Love, Zachary

(from Sera)

I think I was even happier about seeing The Two Towers than Zac was because I could finally stop hearing him whine about missing it. He put one of the movie posters above the ‘couch’ (2 mattresses on a bed frame) and after classes he just laid there looking at it, reliving the movie. We’re a bit starved for entertainment around here, with no movies, The Simpsons, The Daily Show, Southpark, The Onion, or NPR. I think that during these troubled times, I miss The Onion and The Daily Show the most because I can only imagine the heyday they’re having with Freedom Toast and Freedom Fries. I miss NPR as well, since we can only occasionally pick up the BBC here, and otherwise we have no news programs to listen to. But then again, I don’t miss hearing about the terrorist alerts (level orange these days, is it?), or all about the impending war, or all the propaganda. We can follow the major events in the paper, but other than that we can pretty much ignore it all—or at least distance ourselves from it. I also feel pretty safe, as I bet neither Saddam nor bin Laden could possible find me here. Although officially, Namibia is opposed to war with Iraq, most of the people here aren’t informed about world events enough to have a reason to hate Americans. The Peace Corps is taking every precaution nonetheless, as someone stopped by our house to take a GPS reading of our coordinates, and we are having a meeting on Wednesday to discuss the revised Emergency Action Plan (EAP).

 After doing the timetable here at Ekulo, I think that I should write to the GRE board and have them revise my scores on the analytical section. I am now a whiz at “distribution order” games. Completing the timetable took no less than three people working for 17 hours (record time, by the way). That was the problem with the GRE, they only gave me an hour! But, the one benefit of being on the timetable committee was that I gave myself a near-perfect schedule. That is, I have all my grade 9s together, then my grade 11s, with a fairly even distribution throughout the week. Originally, I would have double periods, then have a day with no 11C, and my classes would alternate between grade 9s and 11s throughout the day, making putting anything permanent on the chalk board nearly impossible.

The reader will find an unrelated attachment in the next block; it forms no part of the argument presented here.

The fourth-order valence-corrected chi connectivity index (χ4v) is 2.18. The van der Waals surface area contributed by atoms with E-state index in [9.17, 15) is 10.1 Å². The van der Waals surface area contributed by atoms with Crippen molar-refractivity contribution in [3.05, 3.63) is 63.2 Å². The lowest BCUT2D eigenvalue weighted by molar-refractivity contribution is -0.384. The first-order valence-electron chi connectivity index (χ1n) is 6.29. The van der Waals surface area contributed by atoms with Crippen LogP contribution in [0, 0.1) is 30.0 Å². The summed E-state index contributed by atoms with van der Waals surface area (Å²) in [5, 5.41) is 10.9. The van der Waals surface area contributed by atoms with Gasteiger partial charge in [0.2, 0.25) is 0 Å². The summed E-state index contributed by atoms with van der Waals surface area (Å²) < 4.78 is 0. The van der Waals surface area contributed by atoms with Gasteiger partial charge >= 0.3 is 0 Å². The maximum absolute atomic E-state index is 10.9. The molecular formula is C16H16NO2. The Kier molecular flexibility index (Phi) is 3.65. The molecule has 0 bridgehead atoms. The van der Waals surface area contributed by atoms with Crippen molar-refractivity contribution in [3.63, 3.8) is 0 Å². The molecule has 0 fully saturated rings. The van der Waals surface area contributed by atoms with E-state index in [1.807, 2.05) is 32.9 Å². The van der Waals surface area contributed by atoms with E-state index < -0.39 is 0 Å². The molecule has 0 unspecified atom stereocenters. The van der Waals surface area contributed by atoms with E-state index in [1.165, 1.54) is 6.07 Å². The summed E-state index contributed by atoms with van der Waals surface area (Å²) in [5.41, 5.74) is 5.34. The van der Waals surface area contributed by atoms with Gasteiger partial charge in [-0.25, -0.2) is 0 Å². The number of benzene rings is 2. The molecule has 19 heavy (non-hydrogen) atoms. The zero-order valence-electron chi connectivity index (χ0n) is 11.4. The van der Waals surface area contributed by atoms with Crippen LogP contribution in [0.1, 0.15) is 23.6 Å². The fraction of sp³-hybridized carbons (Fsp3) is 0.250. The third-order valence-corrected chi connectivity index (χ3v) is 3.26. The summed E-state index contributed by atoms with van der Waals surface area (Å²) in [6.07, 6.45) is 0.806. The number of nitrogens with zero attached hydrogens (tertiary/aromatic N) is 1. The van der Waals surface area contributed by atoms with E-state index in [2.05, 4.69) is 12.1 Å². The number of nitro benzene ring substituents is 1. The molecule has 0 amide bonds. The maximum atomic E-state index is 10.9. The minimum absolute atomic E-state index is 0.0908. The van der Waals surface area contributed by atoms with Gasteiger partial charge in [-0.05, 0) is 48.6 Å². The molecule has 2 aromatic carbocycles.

So my schedule is beautiful now, with an emphasis on full. While Zac’s load has been reduced from 44 periods to 32, I’m still teaching 45 periods out of 49. The teaching and lesson planning is not bad, it’s the marking that takes forever. I get so depressed every time I have to grade papers. I always realize too late all the things I should have told the kids about the assignment. I keep assuming they know things they don’t. I still have so much to learn about teaching—and sometimes I wish English were a bit more concrete so I would feel like I’m actually teaching them something. Teaching definitely has its ups and downs. Right now I’m just trying to stay one day ahead of the kids. The one accomplishment I’ve had so far is my invention of a contest called “Their mistake is your sweet reward.” Whenever a learner finds an English mistake (spelling, grammar, punctuation, typo etc.) in any published material like books, magazines, or newspapers, they can show me the mistake, explain it and then I give them a piece of candy. My goal was to not only encourage learners to read, but to also pay attention to the structure of what they’re reading, thus improving their English skills. Plus, as one can imagine in a country where few people have English as their first language, everything is riddled with mistakes. Everyday, at least a couple of learners come to me with mistakes they’ve found. So that is my one accomplishment. Not much else.

 I finally saw a thermometer here and it said 90F.   I couldn’t believe it was that hot, because it felt really cool right then, since it was about 10am, so it must normally be about 100F. It doesn’t feel too bad though, as long as you stay out of the sun, because the air is so dry. On March 21 autumn starts though, so it might start getting down to 80F by May or June. Are you still having cold snowy weather there?

 Take care, Love Sera